LONDON - With Britain due to vote next month on whether to leave to European Union, a cross-party group of British lawmakers has warned that negotiations on an exit could take a decade.
The report by the House of Lords’ EU Committee, part of Britain’s parliamentary framework, predicts that leaving the bloc would entail ‘lengthy and difficult negotiations.’
“The analysis suggests that striking a comprehensive trade agreement is going to take anywhere between four and 10 years,” said Stephen Booth of policy analyst group Open Europe.
The "Vote Leave" campaign to quit the European Union has dismissed the findings, and says it would be in Europe’s interest to strike a quick trade deal because Britain is a big market for goods like French wine and German cars.

“We do have an alternative, and it’s a glorious alternative. A relationship with Europe based not on the whims of un-elected bureaucrats, but on cooperation between elected governments,” London Mayor Boris Johnson, a key figure in the "Vote Leave" campaign said last month.

London Mayor Boris Johnson speaks at a "Out" campa
FILE - London Mayor Boris Johnson speaks at a "Out" campaign event, in favor of Britain leaving the European Union, at Europa Worldwide freight company in Dartford, Britain, March 11, 2016.

Obama's position

The debate comes days after President Barack Obama said Britain would go to "the back of the line" in negotiating a trade deal with the United States if it chose to leave the European Union.
The "Vote Leave" campaign wants Britain to strike deals with growing economies outside the European Union. They cite the 2014 free-trade agreement between Switzerland, which is not an EU member, and China.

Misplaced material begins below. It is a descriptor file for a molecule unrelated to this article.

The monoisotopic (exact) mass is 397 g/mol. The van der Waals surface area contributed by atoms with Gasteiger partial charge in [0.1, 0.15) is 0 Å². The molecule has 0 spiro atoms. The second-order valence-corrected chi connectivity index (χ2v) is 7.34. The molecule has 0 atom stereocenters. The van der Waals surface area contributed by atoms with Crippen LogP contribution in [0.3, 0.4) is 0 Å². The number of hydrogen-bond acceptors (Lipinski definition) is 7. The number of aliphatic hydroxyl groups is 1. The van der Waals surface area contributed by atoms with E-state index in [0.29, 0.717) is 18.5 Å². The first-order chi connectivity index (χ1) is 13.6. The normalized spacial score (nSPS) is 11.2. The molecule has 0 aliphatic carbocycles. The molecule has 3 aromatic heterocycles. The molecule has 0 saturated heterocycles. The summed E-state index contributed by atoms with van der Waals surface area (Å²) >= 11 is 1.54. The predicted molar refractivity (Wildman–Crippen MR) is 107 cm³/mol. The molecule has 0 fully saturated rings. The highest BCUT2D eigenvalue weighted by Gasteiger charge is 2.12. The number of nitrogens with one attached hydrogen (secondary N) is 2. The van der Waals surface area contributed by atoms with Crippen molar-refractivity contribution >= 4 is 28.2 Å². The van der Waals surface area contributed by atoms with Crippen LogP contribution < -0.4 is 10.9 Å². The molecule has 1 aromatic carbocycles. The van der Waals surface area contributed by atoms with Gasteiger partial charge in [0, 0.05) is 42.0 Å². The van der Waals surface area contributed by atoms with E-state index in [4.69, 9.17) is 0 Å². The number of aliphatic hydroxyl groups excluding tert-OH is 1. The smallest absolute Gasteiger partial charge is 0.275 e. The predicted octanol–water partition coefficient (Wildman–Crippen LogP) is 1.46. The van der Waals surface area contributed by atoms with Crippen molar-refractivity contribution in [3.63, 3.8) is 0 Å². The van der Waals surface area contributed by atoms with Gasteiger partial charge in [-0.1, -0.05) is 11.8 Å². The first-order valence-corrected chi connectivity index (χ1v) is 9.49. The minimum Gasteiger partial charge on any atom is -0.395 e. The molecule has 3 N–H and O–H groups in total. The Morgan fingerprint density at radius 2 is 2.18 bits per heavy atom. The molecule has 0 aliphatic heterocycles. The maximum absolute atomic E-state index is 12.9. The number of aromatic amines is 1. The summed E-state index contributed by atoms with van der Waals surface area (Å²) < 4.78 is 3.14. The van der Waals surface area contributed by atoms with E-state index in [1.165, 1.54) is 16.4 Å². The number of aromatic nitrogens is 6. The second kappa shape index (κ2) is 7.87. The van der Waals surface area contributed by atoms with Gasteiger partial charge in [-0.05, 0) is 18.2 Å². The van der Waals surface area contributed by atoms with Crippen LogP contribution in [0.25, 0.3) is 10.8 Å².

“The Swiss-Chinese deal illustrated that Switzerland had to open up its markets more than China and in a more timely manner. So clearly I think the U.K. wouldn’t necessarily have all the leverage. But it might be able to be a bit more flexible and nimble, or concentrate on issues that it wants to concentrate on. And that’s the trade-off I think the U.K. would face,” said Stephen Booth of Open Europe.
Banking and insurance

Close to 80 percent of Britain’s economy is made up of services like banking and insurance, much of it headquartered in the City of London.

FILE - Lloyd's of London staff hold their annual R
FILE - Lloyd's of London staff hold their annual Remembrance Day service at the Lloyd's building in the City of London, Britain, Nov. 11, 2015.

For more than 300 years, Lloyd’s of London has acted as a global marketplace for insurance. Underwriters have witnessed shipwrecks, oil spills and revolutions.

But there are fears a new storm could blow business completely off course, as an exit from the European Union could see Britain lose its so-called "passporting rights", thereby cutting off London’s role as a gateway to the rest of the European Union.

"Having the EU together with Lloyd's in London and the other insurance companies here in London, London playing its role as a financial center for Europe, is I think extremely important,” said John Nelson, Chairman of Lloyd’s.
Germany's warning

Germany, Europe’s biggest economy, has warned of the damage a British exit would cause. Thomas Oppermann of the Social Democrats, one of the governing coalition partners, offered a stark assessment of a so-called ‘Brexit’.
"The financial service providers in the City of London must look with horror to the day when such a decision is made,” he said.
Campaigners who want to remain in the European Union say other cities like Frankfurt and Paris are eyeing London’s lucrative role as Europe’s financial hub, and its rivals could play hardball in any negotiations over a British exit.